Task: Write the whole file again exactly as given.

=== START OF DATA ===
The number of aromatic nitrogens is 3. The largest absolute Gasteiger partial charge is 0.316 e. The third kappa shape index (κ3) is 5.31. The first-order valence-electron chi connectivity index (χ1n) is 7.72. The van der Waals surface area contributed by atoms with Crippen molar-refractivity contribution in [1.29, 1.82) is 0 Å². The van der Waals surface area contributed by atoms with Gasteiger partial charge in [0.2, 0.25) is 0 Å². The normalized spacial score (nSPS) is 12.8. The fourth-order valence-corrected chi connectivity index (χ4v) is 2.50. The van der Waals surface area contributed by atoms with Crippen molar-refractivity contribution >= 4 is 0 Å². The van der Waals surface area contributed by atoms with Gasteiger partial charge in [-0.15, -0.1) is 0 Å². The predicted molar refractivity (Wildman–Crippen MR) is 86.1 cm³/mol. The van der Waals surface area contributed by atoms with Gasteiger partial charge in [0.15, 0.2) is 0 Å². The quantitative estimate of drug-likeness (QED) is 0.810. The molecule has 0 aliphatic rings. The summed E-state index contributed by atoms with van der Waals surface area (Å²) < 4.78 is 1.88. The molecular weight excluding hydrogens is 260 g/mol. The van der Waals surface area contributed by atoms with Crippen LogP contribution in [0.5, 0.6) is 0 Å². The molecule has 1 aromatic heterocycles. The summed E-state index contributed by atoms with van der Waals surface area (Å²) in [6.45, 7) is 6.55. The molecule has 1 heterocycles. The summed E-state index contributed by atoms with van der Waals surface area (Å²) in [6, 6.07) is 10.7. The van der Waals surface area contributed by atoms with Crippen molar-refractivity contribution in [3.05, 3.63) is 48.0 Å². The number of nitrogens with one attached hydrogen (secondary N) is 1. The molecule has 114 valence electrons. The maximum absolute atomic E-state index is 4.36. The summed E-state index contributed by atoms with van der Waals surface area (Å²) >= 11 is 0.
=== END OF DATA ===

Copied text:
The number of aromatic nitrogens is 3. The largest absolute Gasteiger partial charge is 0.316 e. The third kappa shape index (κ3) is 5.31. The first-order valence-electron chi connectivity index (χ1n) is 7.72. The van der Waals surface area contributed by atoms with Crippen molar-refractivity contribution in [1.29, 1.82) is 0 Å². The van der Waals surface area contributed by atoms with Gasteiger partial charge in [0.2, 0.25) is 0 Å². The normalized spacial score (nSPS) is 12.8. The fourth-order valence-corrected chi connectivity index (χ4v) is 2.50. The van der Waals surface area contributed by atoms with Crippen molar-refractivity contribution >= 4 is 0 Å². The van der Waals surface area contributed by atoms with Gasteiger partial charge in [-0.15, -0.1) is 0 Å². The predicted molar refractivity (Wildman–Crippen MR) is 86.1 cm³/mol. The van der Waals surface area contributed by atoms with Gasteiger partial charge in [0.15, 0.2) is 0 Å². The quantitative estimate of drug-likeness (QED) is 0.810. The molecule has 0 aliphatic rings. The summed E-state index contributed by atoms with van der Waals surface area (Å²) < 4.78 is 1.88. The molecular weight excluding hydrogens is 260 g/mol. The van der Waals surface area contributed by atoms with Crippen LogP contribution in [0.5, 0.6) is 0 Å². The molecule has 1 aromatic heterocycles. The summed E-state index contributed by atoms with van der Waals surface area (Å²) in [6.45, 7) is 6.55. The molecule has 1 heterocycles. The summed E-state index contributed by atoms with van der Waals surface area (Å²) in [6, 6.07) is 10.7. The van der Waals surface area contributed by atoms with Crippen molar-refractivity contribution in [3.05, 3.63) is 48.0 Å². The number of nitrogens with one attached hydrogen (secondary N) is 1. The molecule has 114 valence electrons. The maximum absolute atomic E-state index is 4.36. The summed E-state index contributed by atoms with van der Waals surface area (Å²) >= 11 is 0.